Middle-east Arab News Opinion | Asharq Al-awsat

Bleak Outlook for Iraq’s Lonely Hearts | ASHARQ AL-AWSAT English Archive 2005 -2017
Select Page

BAGHDAD, (AFP) — Zina Nabil, a pretty 28-year-old Sunni Arab, thought she had found her man. But like many other Iraqi women, she was forced to abandon her marriage plans three years ago because of sectarian hostilities.

“I fell in love with a very nice, well-educated man. But my parents rejected him when they learnt that he was a Shiite.”

Nabil was then 25, an age that is considered old for a woman in Iraq to be getting married, and she thinks her chance of happiness has passed.

“Since then I’ve just stopped thinking about marriage, to avoid finding myself in the same situation,” she sighed forlornly.

The issue of sectarianism in Iraq has turned the search for a spouse, already problematic for other social and financial reasons, into a quest for the Holy Grail.

In Iraq’s conservative society, the only opportunity for a single woman to meet someone is often through her job, if she has one. But unemployment is high — 18 percent, according to the United Nations, and much worse among young people — confining more unmarried women to their homes.

“I’m not going to meet people at home,” lamented 24-year-old Rula Mohammad, a Sunni who graduated in political science but remains jobless.

“My marriage prospects are made worse by the country’s sectarian problems. My parents would not allow me to marry someone from a different religious group.”

The conflict between Iraq’s Sunni and Shiite Muslim communities between 2006 and 2008 killed tens of thousands and brought the country to the brink of full-blown civil war, opening wounds that are still raw.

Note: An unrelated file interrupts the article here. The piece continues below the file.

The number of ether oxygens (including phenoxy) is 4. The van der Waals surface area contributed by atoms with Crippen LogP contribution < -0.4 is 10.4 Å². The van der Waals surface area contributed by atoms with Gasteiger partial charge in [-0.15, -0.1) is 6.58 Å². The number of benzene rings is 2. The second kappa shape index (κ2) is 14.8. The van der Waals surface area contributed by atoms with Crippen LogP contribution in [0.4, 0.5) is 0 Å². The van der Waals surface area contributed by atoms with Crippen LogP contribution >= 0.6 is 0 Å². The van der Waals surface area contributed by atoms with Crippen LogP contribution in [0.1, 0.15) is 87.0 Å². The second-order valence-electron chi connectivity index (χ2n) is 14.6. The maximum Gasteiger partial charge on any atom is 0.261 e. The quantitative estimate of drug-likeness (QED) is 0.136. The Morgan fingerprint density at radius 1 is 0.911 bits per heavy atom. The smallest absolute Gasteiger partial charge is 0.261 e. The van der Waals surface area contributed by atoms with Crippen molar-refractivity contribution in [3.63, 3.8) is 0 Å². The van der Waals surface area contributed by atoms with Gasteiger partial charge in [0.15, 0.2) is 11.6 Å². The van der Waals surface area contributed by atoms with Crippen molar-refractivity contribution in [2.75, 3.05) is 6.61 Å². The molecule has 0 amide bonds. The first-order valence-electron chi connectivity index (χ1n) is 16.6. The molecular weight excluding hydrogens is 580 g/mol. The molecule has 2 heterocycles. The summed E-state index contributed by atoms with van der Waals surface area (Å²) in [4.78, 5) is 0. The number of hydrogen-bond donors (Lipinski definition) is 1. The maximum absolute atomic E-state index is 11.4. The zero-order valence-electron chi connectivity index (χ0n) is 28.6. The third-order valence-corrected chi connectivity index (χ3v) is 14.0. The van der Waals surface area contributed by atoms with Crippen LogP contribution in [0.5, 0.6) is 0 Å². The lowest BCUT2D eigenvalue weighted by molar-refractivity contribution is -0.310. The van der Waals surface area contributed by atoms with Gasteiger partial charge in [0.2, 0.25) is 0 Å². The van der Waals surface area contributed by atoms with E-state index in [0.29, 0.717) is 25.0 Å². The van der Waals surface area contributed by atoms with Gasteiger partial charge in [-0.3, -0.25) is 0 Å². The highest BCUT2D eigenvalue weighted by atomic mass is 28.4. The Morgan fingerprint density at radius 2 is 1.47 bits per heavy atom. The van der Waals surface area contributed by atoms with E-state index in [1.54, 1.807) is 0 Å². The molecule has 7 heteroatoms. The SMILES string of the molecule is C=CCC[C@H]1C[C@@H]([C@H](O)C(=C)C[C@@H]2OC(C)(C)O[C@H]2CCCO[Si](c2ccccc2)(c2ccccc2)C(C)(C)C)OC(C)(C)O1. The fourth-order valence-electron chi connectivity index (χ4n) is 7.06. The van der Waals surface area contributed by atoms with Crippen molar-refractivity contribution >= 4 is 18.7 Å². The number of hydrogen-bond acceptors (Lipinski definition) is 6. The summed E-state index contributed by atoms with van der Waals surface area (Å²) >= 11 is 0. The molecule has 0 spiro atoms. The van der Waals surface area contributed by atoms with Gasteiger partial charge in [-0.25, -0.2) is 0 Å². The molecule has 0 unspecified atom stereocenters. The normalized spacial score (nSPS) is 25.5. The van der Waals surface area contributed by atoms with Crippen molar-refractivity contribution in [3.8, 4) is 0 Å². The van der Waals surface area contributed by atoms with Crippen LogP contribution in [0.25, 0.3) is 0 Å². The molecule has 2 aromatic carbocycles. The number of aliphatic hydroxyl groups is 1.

It also created a new generation of widows.

During the first five months of 2006, at the height of the sectarian blood-letting, between 90 and 100 women lost their husbands each day, according to Iraq’s association for women’s rights.

“It’s not that members of the two communities don’t fall in love with each other now,” said Rula. “But not doing so just avoids problems.”

The single status of women has become a serious concern in Iraq, according to Sawsan al-Barrack, 50, in charge of women’s affairs at the ministry of human rights.

“It is a big problem today for women, who are more numerous than men, initially because of the war (1980-1988) war with Iran, which killed one million people.

The problem of inter-communal marriages is largely new in Iraq, where the community one belonged to was previously of little importance in the quest for a spouse. Executed dictator Saddam Hussein’s regime comprised a Sunni Arab elite but was largely secular.

“The situation deteriorated after the fall of the former regime and the sectarian violence that followed.”

Sociologist Suha al-Shamaa, who also works in the women’s section at the human rights ministry, said: “Before the US occupation of 2003, the question of which community a woman belonged to was not asked. Today it’s essential.”

Official Iraqi statistics show that there are 102 men for every 100 women, but the ratio varies significantly depending on the age group, underpinning the plight of Iraq’s single women.

Men aged up to 24 are more numerous, while they are equal in number between 24 and 29, and women between 30 and 49 are in the majority, according to a study carried out in 2008 by the United Nations’ World Food Programme and Iraq’s central organisation of statistics.

As many as 41.5 percent of Iraqi men and women over 12 years old are single, the WFP says, and 4.2 percent are widowed.

“I am one of those women who missed the boat,” said Azra Kamal, 36, who works at the ministry of health. “I studied, and then when I was ready it was too late, even though I have never given up hope of finding a man.”